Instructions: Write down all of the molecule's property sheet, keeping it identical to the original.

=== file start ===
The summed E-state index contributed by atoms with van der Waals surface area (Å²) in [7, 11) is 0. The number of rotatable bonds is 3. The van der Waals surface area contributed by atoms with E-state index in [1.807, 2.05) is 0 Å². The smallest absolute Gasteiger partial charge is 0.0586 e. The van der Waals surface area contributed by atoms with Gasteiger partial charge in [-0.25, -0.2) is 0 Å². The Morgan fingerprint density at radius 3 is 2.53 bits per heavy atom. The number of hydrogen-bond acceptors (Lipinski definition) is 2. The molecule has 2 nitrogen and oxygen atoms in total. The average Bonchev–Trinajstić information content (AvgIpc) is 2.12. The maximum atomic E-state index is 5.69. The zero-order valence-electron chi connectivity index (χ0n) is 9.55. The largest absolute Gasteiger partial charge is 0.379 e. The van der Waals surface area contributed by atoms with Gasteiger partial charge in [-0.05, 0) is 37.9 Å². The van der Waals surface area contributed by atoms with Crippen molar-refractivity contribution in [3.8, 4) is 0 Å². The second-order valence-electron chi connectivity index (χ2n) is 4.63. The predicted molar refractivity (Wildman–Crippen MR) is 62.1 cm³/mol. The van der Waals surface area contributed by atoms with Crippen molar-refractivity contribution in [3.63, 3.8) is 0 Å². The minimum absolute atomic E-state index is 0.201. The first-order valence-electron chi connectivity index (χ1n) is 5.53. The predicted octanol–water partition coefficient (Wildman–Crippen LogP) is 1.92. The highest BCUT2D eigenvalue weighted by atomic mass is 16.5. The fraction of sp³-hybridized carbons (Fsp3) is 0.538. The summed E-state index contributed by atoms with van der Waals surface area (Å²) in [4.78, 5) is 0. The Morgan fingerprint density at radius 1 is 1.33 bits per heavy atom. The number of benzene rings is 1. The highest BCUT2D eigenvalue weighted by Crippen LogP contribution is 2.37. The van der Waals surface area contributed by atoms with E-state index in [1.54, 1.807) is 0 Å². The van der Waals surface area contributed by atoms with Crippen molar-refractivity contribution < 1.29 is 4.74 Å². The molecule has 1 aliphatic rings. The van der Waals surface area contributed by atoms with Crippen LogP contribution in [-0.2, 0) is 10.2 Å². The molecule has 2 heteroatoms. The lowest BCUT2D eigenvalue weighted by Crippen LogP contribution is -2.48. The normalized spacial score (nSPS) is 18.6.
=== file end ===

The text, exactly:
The summed E-state index contributed by atoms with van der Waals surface area (Å²) in [7, 11) is 0. The number of rotatable bonds is 3. The van der Waals surface area contributed by atoms with E-state index in [1.807, 2.05) is 0 Å². The smallest absolute Gasteiger partial charge is 0.0586 e. The van der Waals surface area contributed by atoms with Gasteiger partial charge in [-0.25, -0.2) is 0 Å². The Morgan fingerprint density at radius 3 is 2.53 bits per heavy atom. The number of hydrogen-bond acceptors (Lipinski definition) is 2. The molecule has 2 nitrogen and oxygen atoms in total. The average Bonchev–Trinajstić information content (AvgIpc) is 2.12. The maximum atomic E-state index is 5.69. The zero-order valence-electron chi connectivity index (χ0n) is 9.55. The largest absolute Gasteiger partial charge is 0.379 e. The van der Waals surface area contributed by atoms with Gasteiger partial charge in [-0.05, 0) is 37.9 Å². The van der Waals surface area contributed by atoms with Crippen molar-refractivity contribution in [3.8, 4) is 0 Å². The second-order valence-electron chi connectivity index (χ2n) is 4.63. The predicted molar refractivity (Wildman–Crippen MR) is 62.1 cm³/mol. The van der Waals surface area contributed by atoms with Crippen molar-refractivity contribution in [3.63, 3.8) is 0 Å². The minimum absolute atomic E-state index is 0.201. The first-order valence-electron chi connectivity index (χ1n) is 5.53. The predicted octanol–water partition coefficient (Wildman–Crippen LogP) is 1.92. The highest BCUT2D eigenvalue weighted by atomic mass is 16.5. The fraction of sp³-hybridized carbons (Fsp3) is 0.538. The summed E-state index contributed by atoms with van der Waals surface area (Å²) in [4.78, 5) is 0. The Morgan fingerprint density at radius 1 is 1.33 bits per heavy atom. The number of benzene rings is 1. The highest BCUT2D eigenvalue weighted by Crippen LogP contribution is 2.37. The van der Waals surface area contributed by atoms with E-state index in [1.54, 1.807) is 0 Å². The van der Waals surface area contributed by atoms with Crippen molar-refractivity contribution < 1.29 is 4.74 Å². The molecule has 1 aliphatic rings. The van der Waals surface area contributed by atoms with Crippen LogP contribution in [-0.2, 0) is 10.2 Å². The molecule has 2 heteroatoms. The lowest BCUT2D eigenvalue weighted by Crippen LogP contribution is -2.48. The normalized spacial score (nSPS) is 18.6.